V9A-1T wiring - I'm confused.....
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V9A -1T
Joined: 07 Jan 2021
Posts: 3
Location: Ithaca, New York
Thu Jan 07, 2021 3:07 pm quote
I've just finished a rebuild on a V91A and put in a new wiring harness. No yellow wire at engine junction but have one at switch and tail light as shown by wiring diagram. I could probably figure this out if I knew how the circuits work. Seems to me that switches BREAK the ground circuit.... How does that work? Should I be seeing 6v coming out of the engine? Guys that sold the harness said bridge yellow to blue (they come from the same coil in engine) Blue is for brake light and the switch disconnects blue from ground.... I'm confused[/img]
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GL, PK, PE200 with hack, Sears Rust Badge
Joined: 24 Apr 2012
Posts: 956
Location: Deep in the heart of Texas
Thu Jan 07, 2021 8:41 pm quote
Quote:
Seems to me that switches BREAK the ground circuit.... How does that work?
When the brake switch is open (brake pedal not pressed) it breaks a circuit and the power goes to ground. The brake switch works when the switch closes (brake pedal is pressed) it makes a circuit and power is sent to the brake light. Horn switch works the same way.
Quote:
Should I be seeing 6v coming out of the engine?
Yes or somewhat in that range.
Quote:
....bridge yellow to blue (they come from the same coil in engine) Blue is for brake light and the switch disconnects blue from ground.... I'm confused[/img]
Can't see the image you're trying to post. A picture of your stator will help. The stator has wires for a spark, wires for lights/horn and a ground wire. The original stator had 3 power wires but only used two power coils. If you have less then 3 power wires you "prob" can bridge a stator's power wire to another component wire. Really need to see what type of stator you're using.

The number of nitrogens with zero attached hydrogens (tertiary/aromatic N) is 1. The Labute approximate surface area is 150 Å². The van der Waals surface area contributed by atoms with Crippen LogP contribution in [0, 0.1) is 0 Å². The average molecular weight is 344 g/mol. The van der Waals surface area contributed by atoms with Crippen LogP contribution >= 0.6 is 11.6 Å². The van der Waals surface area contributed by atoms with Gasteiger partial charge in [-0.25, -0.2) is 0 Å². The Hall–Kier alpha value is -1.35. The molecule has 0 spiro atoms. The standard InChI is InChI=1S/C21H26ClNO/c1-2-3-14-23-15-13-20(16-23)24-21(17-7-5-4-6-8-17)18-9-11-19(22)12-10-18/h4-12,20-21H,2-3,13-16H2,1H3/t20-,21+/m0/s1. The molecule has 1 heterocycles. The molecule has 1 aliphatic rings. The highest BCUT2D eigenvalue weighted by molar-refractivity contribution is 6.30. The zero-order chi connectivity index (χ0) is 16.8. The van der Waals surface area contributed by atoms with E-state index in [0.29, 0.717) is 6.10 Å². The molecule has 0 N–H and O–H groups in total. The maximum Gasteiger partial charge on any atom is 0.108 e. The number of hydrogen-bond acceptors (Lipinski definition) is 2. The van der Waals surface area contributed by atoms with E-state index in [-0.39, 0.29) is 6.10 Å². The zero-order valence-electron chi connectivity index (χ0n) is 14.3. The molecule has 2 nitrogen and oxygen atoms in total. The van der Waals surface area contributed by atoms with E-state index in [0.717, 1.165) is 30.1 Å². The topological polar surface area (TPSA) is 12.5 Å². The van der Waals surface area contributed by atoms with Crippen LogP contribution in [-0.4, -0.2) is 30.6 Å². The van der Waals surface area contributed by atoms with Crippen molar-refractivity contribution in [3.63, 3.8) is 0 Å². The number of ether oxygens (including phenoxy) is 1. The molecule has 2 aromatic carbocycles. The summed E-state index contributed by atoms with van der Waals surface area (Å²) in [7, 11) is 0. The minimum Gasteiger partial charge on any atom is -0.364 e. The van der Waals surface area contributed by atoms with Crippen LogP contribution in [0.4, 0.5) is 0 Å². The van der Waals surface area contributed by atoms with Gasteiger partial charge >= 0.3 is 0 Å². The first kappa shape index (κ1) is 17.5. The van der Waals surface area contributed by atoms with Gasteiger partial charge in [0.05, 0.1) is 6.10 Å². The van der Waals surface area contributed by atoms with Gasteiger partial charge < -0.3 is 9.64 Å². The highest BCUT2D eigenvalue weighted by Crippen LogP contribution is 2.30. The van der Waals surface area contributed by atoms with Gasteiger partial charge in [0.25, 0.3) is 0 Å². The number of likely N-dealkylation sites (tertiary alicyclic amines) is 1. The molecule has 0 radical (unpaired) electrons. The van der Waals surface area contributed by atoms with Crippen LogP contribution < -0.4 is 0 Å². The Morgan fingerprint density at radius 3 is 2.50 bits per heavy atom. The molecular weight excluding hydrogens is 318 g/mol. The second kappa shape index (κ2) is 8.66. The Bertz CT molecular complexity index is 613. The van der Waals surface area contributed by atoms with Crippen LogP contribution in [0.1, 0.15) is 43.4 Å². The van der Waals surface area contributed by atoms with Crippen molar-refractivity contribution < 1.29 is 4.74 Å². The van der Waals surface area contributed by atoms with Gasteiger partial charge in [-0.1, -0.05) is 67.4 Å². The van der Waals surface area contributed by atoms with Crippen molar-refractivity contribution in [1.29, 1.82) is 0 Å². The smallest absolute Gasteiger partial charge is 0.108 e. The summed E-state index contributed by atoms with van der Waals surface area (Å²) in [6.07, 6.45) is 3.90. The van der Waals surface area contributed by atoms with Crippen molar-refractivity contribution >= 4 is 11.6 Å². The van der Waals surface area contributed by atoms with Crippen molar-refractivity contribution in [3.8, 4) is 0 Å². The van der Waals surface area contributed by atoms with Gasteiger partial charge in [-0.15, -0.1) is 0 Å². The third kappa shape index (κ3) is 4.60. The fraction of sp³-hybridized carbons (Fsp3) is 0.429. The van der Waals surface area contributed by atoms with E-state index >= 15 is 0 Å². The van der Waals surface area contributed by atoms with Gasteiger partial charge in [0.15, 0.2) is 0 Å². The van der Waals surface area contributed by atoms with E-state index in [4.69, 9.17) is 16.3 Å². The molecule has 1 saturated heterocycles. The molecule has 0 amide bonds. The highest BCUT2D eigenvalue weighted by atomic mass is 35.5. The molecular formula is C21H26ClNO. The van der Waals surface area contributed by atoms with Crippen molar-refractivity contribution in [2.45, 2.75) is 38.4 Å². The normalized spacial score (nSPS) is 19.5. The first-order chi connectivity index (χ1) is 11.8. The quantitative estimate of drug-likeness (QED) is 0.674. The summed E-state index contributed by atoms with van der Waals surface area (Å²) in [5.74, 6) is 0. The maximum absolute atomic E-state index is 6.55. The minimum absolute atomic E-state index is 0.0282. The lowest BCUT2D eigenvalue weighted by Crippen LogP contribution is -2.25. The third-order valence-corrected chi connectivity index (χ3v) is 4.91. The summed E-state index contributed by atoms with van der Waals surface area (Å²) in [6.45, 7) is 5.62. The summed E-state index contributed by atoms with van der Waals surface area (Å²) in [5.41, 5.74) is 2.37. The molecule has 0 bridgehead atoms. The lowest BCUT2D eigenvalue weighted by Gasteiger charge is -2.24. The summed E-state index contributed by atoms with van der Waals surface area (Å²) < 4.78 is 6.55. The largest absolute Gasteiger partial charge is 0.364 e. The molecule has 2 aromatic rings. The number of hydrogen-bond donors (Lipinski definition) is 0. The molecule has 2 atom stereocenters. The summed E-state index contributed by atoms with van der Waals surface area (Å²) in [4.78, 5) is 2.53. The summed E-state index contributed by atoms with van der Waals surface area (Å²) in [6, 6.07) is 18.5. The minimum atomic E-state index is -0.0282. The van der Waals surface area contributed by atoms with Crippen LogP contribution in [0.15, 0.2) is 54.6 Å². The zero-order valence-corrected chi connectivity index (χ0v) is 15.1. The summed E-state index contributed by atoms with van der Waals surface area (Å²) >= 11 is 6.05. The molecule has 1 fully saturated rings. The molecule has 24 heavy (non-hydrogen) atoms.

Its sometimes better just to get a 6v regulator and run all power in one regulator slot and power out to the needed wires at the junction box.
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V9A -1T
Joined: 07 Jan 2021
Posts: 3
Location: Ithaca, New York
Fri Jan 08, 2021 2:54 am quote
My brake light switch breaks a connection from blue wire to black wire when depressed. (Opens circuit as far as I can tell) I can send photo of that later. I am going to check continuity in yellow wires and see if I can figure out what they might be connected to inside the harness also because it lights the taillight despite the fact that no yellow wire comes out of harness at engine junction

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Old stator wires -working but deteriorated

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Stator with new wires I soldered in

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New wiring harness and new wires from stator. No yellow, but have a yellow at switch and tail light as indicated on diagram. Light blue wire replaces green.

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The finished bike (almost)

V9A1 Wiring.pdf
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Hooked
79p200e 66smallstate 85pk50xl 84p125ets 63GL
Joined: 24 Nov 2016
Posts: 257
Location: Flatness, TX
Fri Jan 08, 2021 6:17 am quote
Good looking small frame!!
Old Vespa AC electric are crazy. You turn the lights OFF by shorting the circuit! The AC will find the path of least resistance which would be through the short, bypassing the brake light so it stays off. When you break that circuit, AC flows through the brake light bulb and lights up!